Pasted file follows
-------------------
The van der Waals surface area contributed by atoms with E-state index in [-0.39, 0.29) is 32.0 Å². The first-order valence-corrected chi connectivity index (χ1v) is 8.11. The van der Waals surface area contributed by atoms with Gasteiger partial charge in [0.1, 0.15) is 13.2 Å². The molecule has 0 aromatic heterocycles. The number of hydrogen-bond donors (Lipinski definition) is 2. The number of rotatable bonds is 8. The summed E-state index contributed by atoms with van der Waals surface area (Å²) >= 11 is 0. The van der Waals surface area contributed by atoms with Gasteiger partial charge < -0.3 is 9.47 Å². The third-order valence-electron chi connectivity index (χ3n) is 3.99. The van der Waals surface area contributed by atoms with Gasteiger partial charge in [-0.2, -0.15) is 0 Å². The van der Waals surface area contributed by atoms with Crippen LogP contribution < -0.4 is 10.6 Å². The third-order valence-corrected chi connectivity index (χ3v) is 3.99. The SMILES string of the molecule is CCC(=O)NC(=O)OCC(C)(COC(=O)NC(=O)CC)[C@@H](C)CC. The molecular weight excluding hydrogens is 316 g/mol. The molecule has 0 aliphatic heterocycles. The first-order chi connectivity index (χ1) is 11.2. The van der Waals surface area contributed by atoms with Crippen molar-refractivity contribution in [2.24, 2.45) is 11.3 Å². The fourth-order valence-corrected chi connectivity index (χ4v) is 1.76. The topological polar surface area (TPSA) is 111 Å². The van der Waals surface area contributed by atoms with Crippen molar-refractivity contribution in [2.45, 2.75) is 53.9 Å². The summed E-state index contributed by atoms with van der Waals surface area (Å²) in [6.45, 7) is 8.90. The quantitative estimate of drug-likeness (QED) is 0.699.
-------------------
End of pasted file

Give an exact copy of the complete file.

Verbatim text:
The van der Waals surface area contributed by atoms with E-state index in [-0.39, 0.29) is 32.0 Å². The first-order valence-corrected chi connectivity index (χ1v) is 8.11. The van der Waals surface area contributed by atoms with Gasteiger partial charge in [0.1, 0.15) is 13.2 Å². The molecule has 0 aromatic heterocycles. The number of hydrogen-bond donors (Lipinski definition) is 2. The number of rotatable bonds is 8. The summed E-state index contributed by atoms with van der Waals surface area (Å²) >= 11 is 0. The van der Waals surface area contributed by atoms with Gasteiger partial charge < -0.3 is 9.47 Å². The third-order valence-electron chi connectivity index (χ3n) is 3.99. The van der Waals surface area contributed by atoms with Gasteiger partial charge in [-0.2, -0.15) is 0 Å². The van der Waals surface area contributed by atoms with Crippen LogP contribution < -0.4 is 10.6 Å². The third-order valence-corrected chi connectivity index (χ3v) is 3.99. The SMILES string of the molecule is CCC(=O)NC(=O)OCC(C)(COC(=O)NC(=O)CC)[C@@H](C)CC. The molecular weight excluding hydrogens is 316 g/mol. The molecule has 0 aliphatic heterocycles. The first-order chi connectivity index (χ1) is 11.2. The van der Waals surface area contributed by atoms with Crippen molar-refractivity contribution in [2.24, 2.45) is 11.3 Å². The fourth-order valence-corrected chi connectivity index (χ4v) is 1.76. The topological polar surface area (TPSA) is 111 Å². The van der Waals surface area contributed by atoms with Crippen molar-refractivity contribution in [2.45, 2.75) is 53.9 Å². The summed E-state index contributed by atoms with van der Waals surface area (Å²) in [6.45, 7) is 8.90. The quantitative estimate of drug-likeness (QED) is 0.699.